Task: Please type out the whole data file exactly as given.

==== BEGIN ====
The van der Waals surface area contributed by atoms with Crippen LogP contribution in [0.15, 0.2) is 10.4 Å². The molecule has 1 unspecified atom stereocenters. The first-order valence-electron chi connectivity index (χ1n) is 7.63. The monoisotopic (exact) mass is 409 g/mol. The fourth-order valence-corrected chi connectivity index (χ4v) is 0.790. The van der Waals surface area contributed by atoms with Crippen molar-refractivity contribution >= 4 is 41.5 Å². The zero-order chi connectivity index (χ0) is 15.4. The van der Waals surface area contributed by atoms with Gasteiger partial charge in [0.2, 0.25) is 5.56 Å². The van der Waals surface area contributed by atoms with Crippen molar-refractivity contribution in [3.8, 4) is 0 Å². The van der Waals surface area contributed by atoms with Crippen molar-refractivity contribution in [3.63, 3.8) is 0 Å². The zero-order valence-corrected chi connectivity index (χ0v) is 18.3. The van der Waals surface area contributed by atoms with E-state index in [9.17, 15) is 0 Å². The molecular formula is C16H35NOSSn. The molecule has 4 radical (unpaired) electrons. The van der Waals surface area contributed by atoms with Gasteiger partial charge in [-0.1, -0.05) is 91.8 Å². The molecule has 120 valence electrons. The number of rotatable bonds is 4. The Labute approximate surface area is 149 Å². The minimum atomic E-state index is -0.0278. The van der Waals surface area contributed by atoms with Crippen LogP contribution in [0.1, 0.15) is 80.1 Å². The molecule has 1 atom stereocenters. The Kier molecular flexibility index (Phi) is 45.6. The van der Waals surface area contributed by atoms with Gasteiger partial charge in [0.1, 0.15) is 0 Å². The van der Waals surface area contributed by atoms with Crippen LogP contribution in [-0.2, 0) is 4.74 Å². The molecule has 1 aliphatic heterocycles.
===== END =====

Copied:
The van der Waals surface area contributed by atoms with Crippen LogP contribution in [0.15, 0.2) is 10.4 Å². The molecule has 1 unspecified atom stereocenters. The first-order valence-electron chi connectivity index (χ1n) is 7.63. The monoisotopic (exact) mass is 409 g/mol. The fourth-order valence-corrected chi connectivity index (χ4v) is 0.790. The van der Waals surface area contributed by atoms with Crippen molar-refractivity contribution >= 4 is 41.5 Å². The zero-order chi connectivity index (χ0) is 15.4. The van der Waals surface area contributed by atoms with Gasteiger partial charge in [0.2, 0.25) is 5.56 Å². The van der Waals surface area contributed by atoms with Crippen molar-refractivity contribution in [3.8, 4) is 0 Å². The van der Waals surface area contributed by atoms with Crippen molar-refractivity contribution in [3.63, 3.8) is 0 Å². The zero-order valence-corrected chi connectivity index (χ0v) is 18.3. The van der Waals surface area contributed by atoms with E-state index in [9.17, 15) is 0 Å². The molecular formula is C16H35NOSSn. The molecule has 4 radical (unpaired) electrons. The van der Waals surface area contributed by atoms with Gasteiger partial charge in [-0.1, -0.05) is 91.8 Å². The molecule has 120 valence electrons. The number of rotatable bonds is 4. The Labute approximate surface area is 149 Å². The minimum atomic E-state index is -0.0278. The van der Waals surface area contributed by atoms with Crippen LogP contribution in [0.1, 0.15) is 80.1 Å². The molecule has 1 atom stereocenters. The Kier molecular flexibility index (Phi) is 45.6. The van der Waals surface area contributed by atoms with Gasteiger partial charge in [0.1, 0.15) is 0 Å². The van der Waals surface area contributed by atoms with Crippen LogP contribution in [-0.2, 0) is 4.74 Å². The molecule has 1 aliphatic heterocycles.